I note that various big city superintendents are involved with EEP, most notably NYC's Joel Klein. I'll pass on figuring out "the former Clinton official" Andrew Rotherham. I do note that the Education Sector biography offers that he is completing his Doctorate in Political Science at UVA. He is a Senior Fellow at the Progressive Policy Institute, an outfit infamous for their "third way" centrist weenieism.
Returning to Mr. Brooks, he writes (in the allegedly liberal New York Times where he supposedly plays the part as the token conservative) the following:
I've looked high and low for the October 2005 speech referenced by yet the closest thing I've found is this TNR piece from March that reads rather like Mr. Brooks column. I agree that change isn't easy, perhaps especially so in the complicated work of educating children in this society, and yet his positions on education on his campaign website isn't that much about the carrot but more about removing the stick. Surely there are sorry teachers that need to be removed yet right now I'd suggest more good teachers are leaving the profession thanks to right wing's sticks. St. John simply follow the right's belief that markets solve everything.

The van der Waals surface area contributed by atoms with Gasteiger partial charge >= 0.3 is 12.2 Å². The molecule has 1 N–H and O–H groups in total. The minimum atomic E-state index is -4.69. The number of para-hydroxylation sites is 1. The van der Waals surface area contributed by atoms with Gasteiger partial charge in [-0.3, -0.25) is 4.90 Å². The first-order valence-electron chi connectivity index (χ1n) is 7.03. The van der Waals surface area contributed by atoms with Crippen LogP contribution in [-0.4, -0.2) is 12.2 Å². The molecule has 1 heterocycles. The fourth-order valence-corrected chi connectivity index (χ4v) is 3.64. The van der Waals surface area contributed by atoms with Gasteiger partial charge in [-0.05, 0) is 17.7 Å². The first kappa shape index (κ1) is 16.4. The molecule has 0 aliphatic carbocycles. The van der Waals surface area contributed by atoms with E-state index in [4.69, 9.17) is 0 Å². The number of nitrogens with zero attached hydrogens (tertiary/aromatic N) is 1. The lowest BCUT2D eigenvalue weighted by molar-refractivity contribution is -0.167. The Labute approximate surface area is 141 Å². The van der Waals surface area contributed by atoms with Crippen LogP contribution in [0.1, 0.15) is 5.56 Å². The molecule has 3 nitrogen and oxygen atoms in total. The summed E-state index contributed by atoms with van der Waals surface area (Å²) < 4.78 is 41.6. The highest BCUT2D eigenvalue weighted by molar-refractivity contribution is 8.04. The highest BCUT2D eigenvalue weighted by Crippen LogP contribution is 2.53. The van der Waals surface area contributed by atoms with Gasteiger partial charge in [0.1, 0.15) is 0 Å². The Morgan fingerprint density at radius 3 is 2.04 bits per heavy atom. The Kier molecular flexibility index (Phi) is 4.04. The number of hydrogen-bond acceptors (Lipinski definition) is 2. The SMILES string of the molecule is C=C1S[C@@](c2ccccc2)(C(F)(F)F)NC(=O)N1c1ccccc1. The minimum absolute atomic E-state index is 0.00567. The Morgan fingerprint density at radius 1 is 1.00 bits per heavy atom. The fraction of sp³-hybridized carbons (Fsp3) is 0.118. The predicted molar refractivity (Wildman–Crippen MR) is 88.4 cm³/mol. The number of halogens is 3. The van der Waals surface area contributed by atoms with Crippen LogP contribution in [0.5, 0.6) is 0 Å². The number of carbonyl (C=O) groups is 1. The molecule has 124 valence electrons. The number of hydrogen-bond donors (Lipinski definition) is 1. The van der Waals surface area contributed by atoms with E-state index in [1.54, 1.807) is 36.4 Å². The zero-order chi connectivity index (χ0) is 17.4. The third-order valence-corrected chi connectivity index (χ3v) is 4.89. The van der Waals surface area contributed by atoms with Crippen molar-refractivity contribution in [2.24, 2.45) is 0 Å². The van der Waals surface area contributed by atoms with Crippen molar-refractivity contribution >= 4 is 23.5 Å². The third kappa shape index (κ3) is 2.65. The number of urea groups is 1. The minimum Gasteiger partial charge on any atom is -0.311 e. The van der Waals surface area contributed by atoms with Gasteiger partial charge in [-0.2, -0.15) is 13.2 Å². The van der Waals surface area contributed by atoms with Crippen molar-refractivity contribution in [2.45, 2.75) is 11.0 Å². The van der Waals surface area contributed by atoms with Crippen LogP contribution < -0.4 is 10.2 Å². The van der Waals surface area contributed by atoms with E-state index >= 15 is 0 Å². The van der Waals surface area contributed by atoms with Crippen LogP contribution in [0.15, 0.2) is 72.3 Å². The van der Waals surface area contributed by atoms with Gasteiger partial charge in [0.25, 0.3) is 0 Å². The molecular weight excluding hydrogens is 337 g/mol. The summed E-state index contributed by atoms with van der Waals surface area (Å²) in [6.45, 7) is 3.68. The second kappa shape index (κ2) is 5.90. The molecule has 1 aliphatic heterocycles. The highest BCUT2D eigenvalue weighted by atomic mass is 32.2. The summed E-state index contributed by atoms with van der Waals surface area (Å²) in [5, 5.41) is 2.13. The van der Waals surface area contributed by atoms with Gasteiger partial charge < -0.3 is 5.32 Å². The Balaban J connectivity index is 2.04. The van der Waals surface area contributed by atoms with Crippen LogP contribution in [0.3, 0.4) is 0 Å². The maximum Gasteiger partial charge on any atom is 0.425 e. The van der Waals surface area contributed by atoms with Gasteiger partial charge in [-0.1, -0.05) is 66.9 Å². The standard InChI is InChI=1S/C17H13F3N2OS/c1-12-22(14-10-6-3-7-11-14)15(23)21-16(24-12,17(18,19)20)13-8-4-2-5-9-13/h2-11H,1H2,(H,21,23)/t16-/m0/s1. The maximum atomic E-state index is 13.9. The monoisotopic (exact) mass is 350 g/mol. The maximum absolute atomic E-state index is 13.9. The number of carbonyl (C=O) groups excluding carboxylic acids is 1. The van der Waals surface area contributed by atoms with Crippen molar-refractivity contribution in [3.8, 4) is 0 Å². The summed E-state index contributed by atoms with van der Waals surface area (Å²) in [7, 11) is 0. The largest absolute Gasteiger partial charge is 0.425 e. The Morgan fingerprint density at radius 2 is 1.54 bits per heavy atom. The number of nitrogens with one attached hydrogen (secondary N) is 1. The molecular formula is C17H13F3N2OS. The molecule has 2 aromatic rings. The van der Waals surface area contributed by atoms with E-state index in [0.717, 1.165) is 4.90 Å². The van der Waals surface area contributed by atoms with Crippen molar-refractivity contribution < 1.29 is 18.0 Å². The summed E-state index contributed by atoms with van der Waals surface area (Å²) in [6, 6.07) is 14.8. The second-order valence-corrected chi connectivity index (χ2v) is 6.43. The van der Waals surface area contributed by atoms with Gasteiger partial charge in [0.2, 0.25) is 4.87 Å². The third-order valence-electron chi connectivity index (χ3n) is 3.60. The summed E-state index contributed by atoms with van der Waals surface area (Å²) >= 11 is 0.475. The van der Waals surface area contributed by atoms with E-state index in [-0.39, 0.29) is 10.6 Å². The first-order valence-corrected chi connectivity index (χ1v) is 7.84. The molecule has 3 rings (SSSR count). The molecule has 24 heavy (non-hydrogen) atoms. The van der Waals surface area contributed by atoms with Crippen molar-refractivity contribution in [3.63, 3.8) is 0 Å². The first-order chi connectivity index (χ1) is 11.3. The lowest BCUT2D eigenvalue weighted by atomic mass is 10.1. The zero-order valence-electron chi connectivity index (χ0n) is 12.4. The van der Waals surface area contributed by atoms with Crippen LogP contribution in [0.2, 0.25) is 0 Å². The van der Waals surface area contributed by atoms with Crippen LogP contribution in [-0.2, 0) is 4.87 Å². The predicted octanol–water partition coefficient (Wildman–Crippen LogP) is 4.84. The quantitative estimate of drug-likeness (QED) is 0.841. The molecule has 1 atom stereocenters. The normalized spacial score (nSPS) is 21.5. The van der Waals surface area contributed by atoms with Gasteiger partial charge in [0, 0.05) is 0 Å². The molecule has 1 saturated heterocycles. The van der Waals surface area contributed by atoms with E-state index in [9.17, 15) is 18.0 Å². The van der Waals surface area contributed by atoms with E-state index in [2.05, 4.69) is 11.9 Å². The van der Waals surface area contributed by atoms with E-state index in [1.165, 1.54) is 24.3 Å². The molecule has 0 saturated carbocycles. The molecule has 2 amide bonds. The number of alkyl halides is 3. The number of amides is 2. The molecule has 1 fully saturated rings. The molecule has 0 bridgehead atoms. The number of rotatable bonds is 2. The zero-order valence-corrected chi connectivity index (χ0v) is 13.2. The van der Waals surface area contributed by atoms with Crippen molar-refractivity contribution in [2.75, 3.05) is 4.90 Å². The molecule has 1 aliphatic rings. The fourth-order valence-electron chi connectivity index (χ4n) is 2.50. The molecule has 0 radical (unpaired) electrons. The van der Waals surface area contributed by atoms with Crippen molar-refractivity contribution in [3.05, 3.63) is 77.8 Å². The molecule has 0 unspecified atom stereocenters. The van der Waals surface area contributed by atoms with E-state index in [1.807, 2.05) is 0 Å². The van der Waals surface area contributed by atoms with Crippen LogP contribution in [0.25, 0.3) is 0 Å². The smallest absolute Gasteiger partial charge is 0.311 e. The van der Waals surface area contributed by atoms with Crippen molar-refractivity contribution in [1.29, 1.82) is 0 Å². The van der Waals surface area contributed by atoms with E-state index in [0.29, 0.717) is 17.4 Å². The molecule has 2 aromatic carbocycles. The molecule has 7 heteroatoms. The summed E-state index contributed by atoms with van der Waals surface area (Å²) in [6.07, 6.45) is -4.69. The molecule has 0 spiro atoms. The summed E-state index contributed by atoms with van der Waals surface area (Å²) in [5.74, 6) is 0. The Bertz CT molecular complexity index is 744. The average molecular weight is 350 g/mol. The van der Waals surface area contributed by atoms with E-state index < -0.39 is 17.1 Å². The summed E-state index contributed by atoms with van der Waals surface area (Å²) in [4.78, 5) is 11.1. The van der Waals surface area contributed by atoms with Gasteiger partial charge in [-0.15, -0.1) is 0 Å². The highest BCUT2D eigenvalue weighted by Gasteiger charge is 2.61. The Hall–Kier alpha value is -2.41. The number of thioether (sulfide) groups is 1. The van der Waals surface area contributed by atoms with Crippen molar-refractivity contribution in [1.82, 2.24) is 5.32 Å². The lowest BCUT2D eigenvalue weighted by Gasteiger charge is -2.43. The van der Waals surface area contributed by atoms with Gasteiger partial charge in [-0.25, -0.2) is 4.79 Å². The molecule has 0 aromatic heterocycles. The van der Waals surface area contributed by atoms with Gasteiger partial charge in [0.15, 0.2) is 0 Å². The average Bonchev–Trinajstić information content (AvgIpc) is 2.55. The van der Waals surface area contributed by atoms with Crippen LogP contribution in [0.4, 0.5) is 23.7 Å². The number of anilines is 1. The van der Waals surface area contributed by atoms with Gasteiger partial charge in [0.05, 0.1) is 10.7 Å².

He proposes dozens of programs to build on top of the current system, but it’s not clear that he would challenge it. He’s all carrot, no stick. He’s politically astute — giving everybody the impression he’s on their side — but substantively vague. Change just isn’t that easy.
Obama endorses many good ideas and is more specific than the McCain campaign, which hasn’t even reported for duty on education. But his education remarks give the impression of a candidate who wants to be for big change without actually incurring the political costs inherent in that enterprise.
My take on No Child Left Behind from back in February of 2006 still essentially works for me yet with hopes that a Democrat will be in the White House with a solid majority in Congress perhaps the need is even greater to take a long, hard look at rolling back the right's stranglehold on education policy. David Brooks, or Reverend Al for that matter, isn't interested in taking that long, hard look. John Gunn